Disney-Pixar released its first feature film “Toy Story” in 1995. Since then, audiences have reunited fish families, befriended the monsters in our closets and got our kicks on Route 66. On March 15, Disney-Pixar released a teaser-trailer for yet another feature film, “Coco,” coming to theaters this November.
The trailer left plenty to the imagination, but the visuals and bits of script it offered left fans, many Latino, both excited and uneasy about what’s to come.
It begins with 12-year-old Miguel entering a hideout and holding a guitar. The small space is donned with flowers, photos of the late musician Ernesto De la Cruz and white candles, resembling an altar for the Mexican holiday Día de los Muertos (Day of the Dead). He plays a VHS tape titled “Best of De la Cruz” and watches his idol who says, “The rest of the world may follow the rules, but I must follow my heart.”
Little information about the plot was revealed by the franchise, but this quote set the stage for what viewers can expect for the film’s theme. Ever since Miguel’s great-great-grandfather left his wife behind to become a musician, music was banned in the family. Miguel discovers a similar passion for music in secret and, with his animal sidekick Dante, ends up in the colorful and magical Land of the Dead.
While the fantasy worlds Disney created for us as children elicit deep emotional connections, the franchise we know today has done a much better job at extending inclusiveness toward Latino and Hispanic minorities.
“Growing up, I remember identifying with Hispanic shows such as Dora the Explorer and some others, but never with Disney because they hadn’t expanded to Hispanic cultures yet,” said freshman broadcast journalism major Sophia Espinosa. “It affected me in a way that I didn’t appreciate my own culture because I never saw Disney appreciate it in films. Kids today have a much better sense of diversity and purpose because of the multitude of people portrayed in films.”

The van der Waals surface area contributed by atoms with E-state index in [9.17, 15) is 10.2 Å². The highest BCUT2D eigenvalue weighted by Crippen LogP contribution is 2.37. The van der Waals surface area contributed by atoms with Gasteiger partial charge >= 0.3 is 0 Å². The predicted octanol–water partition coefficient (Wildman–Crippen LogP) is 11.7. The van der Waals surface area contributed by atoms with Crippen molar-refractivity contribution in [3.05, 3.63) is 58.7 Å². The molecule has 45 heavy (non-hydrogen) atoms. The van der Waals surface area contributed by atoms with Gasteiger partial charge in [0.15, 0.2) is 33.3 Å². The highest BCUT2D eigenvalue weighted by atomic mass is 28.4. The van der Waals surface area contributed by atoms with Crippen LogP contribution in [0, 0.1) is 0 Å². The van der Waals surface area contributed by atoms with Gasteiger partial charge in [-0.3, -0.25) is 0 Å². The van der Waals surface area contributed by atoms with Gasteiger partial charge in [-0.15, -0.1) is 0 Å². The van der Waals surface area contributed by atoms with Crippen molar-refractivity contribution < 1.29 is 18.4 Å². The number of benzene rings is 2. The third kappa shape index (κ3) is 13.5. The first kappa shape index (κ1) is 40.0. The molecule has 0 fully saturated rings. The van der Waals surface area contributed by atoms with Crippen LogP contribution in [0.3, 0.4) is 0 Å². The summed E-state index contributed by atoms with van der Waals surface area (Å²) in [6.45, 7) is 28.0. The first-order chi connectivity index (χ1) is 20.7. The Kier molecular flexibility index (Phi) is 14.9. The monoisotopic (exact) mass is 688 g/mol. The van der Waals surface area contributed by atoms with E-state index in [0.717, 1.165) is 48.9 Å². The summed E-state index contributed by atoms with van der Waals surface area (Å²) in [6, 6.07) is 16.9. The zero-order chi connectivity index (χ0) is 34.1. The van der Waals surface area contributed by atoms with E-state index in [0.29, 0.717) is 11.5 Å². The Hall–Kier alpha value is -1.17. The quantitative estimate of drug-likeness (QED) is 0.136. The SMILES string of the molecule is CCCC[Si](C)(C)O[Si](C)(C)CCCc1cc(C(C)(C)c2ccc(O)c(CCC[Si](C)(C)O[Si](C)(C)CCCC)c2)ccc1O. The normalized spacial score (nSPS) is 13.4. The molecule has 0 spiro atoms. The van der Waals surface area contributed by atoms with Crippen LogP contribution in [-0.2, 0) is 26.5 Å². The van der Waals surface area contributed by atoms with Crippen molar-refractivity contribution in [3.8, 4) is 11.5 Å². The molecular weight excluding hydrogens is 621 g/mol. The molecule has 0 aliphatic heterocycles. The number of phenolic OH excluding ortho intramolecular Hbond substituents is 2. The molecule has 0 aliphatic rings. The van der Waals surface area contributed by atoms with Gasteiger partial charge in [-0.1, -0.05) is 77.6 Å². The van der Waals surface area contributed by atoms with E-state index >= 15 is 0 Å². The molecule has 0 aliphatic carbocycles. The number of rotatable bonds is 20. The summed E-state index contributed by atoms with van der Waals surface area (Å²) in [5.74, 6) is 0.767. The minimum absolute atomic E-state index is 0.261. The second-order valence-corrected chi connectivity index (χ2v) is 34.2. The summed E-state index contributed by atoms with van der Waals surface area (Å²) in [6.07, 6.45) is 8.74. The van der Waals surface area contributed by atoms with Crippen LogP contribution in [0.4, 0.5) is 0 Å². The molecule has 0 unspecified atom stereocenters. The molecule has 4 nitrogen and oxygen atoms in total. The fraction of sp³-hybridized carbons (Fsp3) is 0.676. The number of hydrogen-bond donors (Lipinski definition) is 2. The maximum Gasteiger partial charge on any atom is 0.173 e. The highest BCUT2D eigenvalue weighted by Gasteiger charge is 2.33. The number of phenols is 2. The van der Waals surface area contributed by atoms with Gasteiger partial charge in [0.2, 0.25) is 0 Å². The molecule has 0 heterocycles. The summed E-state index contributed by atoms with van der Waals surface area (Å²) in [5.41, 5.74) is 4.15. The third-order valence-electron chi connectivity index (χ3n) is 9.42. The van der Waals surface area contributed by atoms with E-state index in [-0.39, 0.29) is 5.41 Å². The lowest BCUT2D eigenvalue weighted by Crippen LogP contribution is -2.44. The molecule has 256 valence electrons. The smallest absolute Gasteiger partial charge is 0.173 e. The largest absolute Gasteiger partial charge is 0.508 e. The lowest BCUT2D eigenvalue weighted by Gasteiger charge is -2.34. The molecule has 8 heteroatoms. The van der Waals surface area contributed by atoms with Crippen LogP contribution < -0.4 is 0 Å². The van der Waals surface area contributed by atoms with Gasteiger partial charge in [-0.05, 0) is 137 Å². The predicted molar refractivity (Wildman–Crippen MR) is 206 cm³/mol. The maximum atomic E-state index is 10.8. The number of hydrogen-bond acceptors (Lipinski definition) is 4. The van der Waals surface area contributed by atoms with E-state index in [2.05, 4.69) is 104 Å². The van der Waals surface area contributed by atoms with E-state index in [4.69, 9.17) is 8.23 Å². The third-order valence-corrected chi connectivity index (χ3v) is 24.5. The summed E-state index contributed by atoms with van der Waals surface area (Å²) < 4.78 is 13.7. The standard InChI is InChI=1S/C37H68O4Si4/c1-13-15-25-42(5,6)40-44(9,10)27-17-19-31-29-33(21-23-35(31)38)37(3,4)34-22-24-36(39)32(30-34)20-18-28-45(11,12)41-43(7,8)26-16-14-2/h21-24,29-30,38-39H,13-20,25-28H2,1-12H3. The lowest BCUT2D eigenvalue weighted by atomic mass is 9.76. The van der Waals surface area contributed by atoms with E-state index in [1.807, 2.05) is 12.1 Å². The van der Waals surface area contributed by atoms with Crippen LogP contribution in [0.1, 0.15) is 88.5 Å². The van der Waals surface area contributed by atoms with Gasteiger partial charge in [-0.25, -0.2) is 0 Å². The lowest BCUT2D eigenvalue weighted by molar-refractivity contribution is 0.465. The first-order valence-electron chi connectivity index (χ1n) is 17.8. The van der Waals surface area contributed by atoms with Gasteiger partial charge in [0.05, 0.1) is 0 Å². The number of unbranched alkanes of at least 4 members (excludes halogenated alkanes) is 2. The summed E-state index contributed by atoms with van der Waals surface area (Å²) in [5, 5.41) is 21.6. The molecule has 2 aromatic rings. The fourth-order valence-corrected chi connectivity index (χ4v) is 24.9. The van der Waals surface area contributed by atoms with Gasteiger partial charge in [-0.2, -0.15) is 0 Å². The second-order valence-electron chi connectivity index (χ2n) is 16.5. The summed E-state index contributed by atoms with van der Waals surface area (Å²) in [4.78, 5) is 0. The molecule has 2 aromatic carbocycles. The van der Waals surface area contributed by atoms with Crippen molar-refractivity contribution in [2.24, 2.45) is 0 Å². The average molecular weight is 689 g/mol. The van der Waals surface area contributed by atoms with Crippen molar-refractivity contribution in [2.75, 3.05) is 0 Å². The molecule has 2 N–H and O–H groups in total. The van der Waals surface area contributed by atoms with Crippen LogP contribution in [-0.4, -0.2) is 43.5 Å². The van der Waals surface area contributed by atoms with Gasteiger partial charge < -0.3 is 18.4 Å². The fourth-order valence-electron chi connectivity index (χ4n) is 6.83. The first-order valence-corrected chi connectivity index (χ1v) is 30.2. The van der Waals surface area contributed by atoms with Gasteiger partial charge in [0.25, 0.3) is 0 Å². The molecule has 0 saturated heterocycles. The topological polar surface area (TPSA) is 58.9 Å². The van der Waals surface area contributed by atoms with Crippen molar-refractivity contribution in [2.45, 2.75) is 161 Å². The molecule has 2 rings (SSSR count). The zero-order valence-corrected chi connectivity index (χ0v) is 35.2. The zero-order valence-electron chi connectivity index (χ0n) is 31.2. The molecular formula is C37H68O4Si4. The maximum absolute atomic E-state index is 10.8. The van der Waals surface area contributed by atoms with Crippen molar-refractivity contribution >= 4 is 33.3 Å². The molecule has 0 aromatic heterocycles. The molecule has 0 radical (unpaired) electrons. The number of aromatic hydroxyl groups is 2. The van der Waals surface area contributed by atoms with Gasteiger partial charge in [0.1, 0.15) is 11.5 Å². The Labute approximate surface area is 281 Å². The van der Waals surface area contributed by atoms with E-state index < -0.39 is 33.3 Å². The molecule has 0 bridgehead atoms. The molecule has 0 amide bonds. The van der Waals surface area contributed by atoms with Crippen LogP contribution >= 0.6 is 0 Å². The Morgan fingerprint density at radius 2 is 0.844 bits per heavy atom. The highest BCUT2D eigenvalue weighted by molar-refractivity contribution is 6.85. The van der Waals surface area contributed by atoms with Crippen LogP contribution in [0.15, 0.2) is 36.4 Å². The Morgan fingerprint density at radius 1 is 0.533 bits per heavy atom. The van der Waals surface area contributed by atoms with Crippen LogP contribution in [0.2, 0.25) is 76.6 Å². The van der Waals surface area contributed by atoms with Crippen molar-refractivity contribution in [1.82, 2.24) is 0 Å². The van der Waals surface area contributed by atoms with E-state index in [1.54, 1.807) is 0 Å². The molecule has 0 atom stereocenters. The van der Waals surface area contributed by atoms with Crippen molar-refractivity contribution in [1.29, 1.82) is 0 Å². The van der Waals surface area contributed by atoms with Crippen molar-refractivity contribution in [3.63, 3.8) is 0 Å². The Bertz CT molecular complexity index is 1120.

Modern characters like Sophia the First and Elena of Avalor have paved a way in Latino and Hispanic representation thus far by incorporating a mix of many Spanish-speaking cultures into the shows. However, the characters’ ambiguity and Eurocentric features, such as Sophia’s blue eyes and light skin, have also been called into question.
“I don’t think [Sophia the First] is for Latinos because she’s more Spaniard,” said sophomore psychology and creative writing major Patricia Santana. “Elena of Avalor is cute. I wish the first Latina princess had her own movie but … I think little girls will still be able to enjoy that.”
Santana also mentioned when Disney-Pixar tried to trademark the term “Día de los Muertos” in 2013.
“Their intent is kind of sketchy to me because there’s [a difference between] generally wanting to represent a culture and wanting to profit off of it,” Santana said. “I love Disney … but they are certainly guilty of missteps.”
With this in mind, Coco has a lot to live up to for excited and skeptical fans alike.